The Strange Love Affair Between America and the Afrobeat Superstar

Fela Kuti is enjoying a renaissance in the U.S. But until recently, for most Americans Fela Kuti was the greatest musician that you’d never heard of.

Barkley L. Hendricks, Fela: Amen, Amen, Amen, Amen..., (detail) 2002.

It’s been a long, slow dance between the United States and Fela Anikulapo Kuti, one that started 40 years ago when the Nigerian musician first toured America and is finally picking up tempo today, with the Broadway show Fela! opening to raves this week and a movie biopic reportedly in the works.

That the Afrobeat star and political firebrand is reaching the wider American consciousness only now, 12 years after his death from AIDS, is just one more piece in the complicated life story of an exceedingly complicated and controversial man. Suffice it to say that the Broadway show didn’t spring out of nowhere. Rather, it’s the culmination of a number of factors: U.S. interest in the Nigerian superstar grew slowly, fed by the creation of new Afrobeat bands (led by the New York-based Antibalas), artistic exploration like 2003’s Fela Project and “Black President” exhibition at the New Museum of Contemporary Art in New York and the wider availability of his recorded music.

Curator Trevor Schoonmaker started the Fela Project in 1999 by looking for artists, musicians and writers inspired by the musician. He initially met with two kinds of reactions: “those who had no idea who Fela was, and those who knew about Fela and were extremely enthusiastic about the exhibition and publications,” Schoonmaker said in an e-mail exchange. “There was very little in between.”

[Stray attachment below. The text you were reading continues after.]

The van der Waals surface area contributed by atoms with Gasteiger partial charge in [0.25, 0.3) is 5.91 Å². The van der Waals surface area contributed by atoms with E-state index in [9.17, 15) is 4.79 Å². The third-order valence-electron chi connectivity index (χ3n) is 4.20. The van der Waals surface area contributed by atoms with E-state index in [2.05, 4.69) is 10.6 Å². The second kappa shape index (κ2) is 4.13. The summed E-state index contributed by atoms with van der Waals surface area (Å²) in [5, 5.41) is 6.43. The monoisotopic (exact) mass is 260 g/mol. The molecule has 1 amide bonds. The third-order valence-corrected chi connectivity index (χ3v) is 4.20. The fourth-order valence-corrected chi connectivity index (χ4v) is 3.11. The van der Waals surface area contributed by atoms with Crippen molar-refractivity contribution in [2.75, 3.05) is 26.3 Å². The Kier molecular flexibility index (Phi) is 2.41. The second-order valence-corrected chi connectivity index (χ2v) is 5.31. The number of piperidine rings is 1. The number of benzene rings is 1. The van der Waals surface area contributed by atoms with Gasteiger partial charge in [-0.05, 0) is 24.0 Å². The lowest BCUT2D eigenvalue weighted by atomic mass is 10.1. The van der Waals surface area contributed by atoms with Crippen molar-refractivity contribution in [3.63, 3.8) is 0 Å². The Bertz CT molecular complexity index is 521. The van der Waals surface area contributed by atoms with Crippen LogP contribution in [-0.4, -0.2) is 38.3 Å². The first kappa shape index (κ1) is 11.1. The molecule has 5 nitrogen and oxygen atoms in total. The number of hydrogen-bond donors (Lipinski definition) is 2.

Why the fascination with Fela? “Fela was one of the most extraordinarily complex and creative figures of the 20th century and was virtually unknown to the U.S. public,” Schoonmaker said. “Imagine the U.S. mainstream not knowing who Bob Marley is ... seems preposterous, right? Fela was just as significant of a musician and cultural figure—just not as well known.”

And for Fela, the U.S. proved to be just as significant. He first came here in 1969, looking for commercial success. Instead, he found something else: A sense of national identity and pride. "I should impress my own people first,” he once said. “When my people accept me, then foreigners will see a need to accept me. They will now appreciate my music."

Fela’s musical journey stretches back to 1962, when he formed his first band while a student in London. (His middle-class parents sent him to England to study medicine, but music soon won out.) Koola Lobitos was essentially a highlife band, but even then, Fela was trying to create something new, injecting jazz and salsa elements into the mix. He returned to Nigeria with band in 1963.

The band went to America in 1969, in a journey that has been widely described as a turning point for Fela in both his musical and political evolution. It started off as an almost comical disaster, though, according to Michael E. Veal’s 2000 biography Fela: Life and Times of an African Musical Icon, with an AWOL tours sponsor and multiple legal and immigration tangles.